The AG’s office and the state Board of Education | Delaware Ed
My Comments in RED
We posed some questions to the AG’s office and the state Department of Education.
Question: Why is the AG’s office writing back on behalf of the state board of education?
Answer: Each agency and board in the state of Delaware is given an attorney from the AG’s office for representation. [Speaking in the first person here for a minute: I knew the state board had an attorney because I’ve seen her at meetings. What I didn’t know until today is that technically she’s from the AG’s office. If you’ve been to a state board of education meeting before you’ve seen the attorney general who wrote the note. Typically she sits at a table to the right of the audience.] From the AG’S office’s Jason Miller, a spokesman: “every agency has an assigned Deputy AG. Some of the Deputy AG’s work physically at the location of the agency they represent, some work physically in one of our DOJ offices.”
Question: Why did the attorney say that the state Board of Education won’t read the emails?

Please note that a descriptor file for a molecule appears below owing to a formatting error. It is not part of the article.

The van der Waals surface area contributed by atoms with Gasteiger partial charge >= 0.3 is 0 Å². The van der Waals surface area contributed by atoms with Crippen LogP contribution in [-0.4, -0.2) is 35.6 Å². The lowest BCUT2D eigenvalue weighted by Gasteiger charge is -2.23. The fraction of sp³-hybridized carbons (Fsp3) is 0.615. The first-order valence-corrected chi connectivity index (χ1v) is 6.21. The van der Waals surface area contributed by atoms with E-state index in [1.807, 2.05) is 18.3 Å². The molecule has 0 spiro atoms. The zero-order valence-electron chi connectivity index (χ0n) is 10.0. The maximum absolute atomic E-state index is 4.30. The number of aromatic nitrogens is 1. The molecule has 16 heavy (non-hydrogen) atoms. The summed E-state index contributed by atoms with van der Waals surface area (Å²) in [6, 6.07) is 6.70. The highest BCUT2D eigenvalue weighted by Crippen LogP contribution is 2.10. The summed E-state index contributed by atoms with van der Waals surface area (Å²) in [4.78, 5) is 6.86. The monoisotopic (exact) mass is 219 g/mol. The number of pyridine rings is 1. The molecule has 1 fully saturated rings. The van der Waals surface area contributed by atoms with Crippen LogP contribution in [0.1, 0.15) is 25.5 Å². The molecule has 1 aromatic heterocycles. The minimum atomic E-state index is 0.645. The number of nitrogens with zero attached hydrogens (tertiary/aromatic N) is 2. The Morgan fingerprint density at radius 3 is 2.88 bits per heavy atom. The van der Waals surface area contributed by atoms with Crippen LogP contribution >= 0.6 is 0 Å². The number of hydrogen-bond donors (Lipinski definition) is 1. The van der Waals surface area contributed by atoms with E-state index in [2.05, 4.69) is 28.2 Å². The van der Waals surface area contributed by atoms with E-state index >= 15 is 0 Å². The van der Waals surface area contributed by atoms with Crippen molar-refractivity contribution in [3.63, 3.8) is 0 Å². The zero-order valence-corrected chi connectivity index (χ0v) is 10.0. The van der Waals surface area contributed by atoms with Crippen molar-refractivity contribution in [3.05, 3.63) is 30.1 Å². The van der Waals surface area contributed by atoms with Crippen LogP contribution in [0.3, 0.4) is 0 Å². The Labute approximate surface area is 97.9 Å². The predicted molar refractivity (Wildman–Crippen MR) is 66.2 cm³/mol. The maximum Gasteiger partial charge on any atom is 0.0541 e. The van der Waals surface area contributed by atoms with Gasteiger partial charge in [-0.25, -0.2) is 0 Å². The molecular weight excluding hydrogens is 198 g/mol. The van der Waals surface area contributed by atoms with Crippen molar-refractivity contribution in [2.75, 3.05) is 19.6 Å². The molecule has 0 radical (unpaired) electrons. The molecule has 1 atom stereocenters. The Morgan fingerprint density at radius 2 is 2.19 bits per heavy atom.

Answer: Here’s what the state Department of Education’s Alison Kepner, a spokeswoman: “They are allowed to write to whomever they want. (This is a very inviting parent-centric statement, I am very glad the DOE spokesperson will “allow” me to write an e-mail to a paid public official) I think she was just trying to point out that as part of this process that is spelled out in code (You mean this part: Written and electronic comments must be received by the Education Associate for Charter Schools no later than the beginning of the public hearing to be included in the record(section 3.10 of Delcode Title 14 Section 200)…..How about the DOE spokesperson be helpful and tell us who this Education Associate for Charter Schools is and, better than that, streamline a communication pathway for taxpayers and parents, aka stakeholders, to get their concerns onto the record as defined by code no matter how onerous said code is)., the board members aren’t allowed legally to consider their emails (this is an insane product of an obviously flawed code. Any code that alienates stakeholders and insulates a public body from scrutiny is bad law) in their decisions, so [she was] advising the writer to submit it through the proper process so that members are allowed to consider it. If it was a different topic or wasn’t part of this process or if they didn’t want it as part of the record, then they could email.” ( Unfortunately this is typical DOE condescension spun by the spokesperson du jour)
Sad. Dr. Lowery is better than this, much better. Jack, not so much.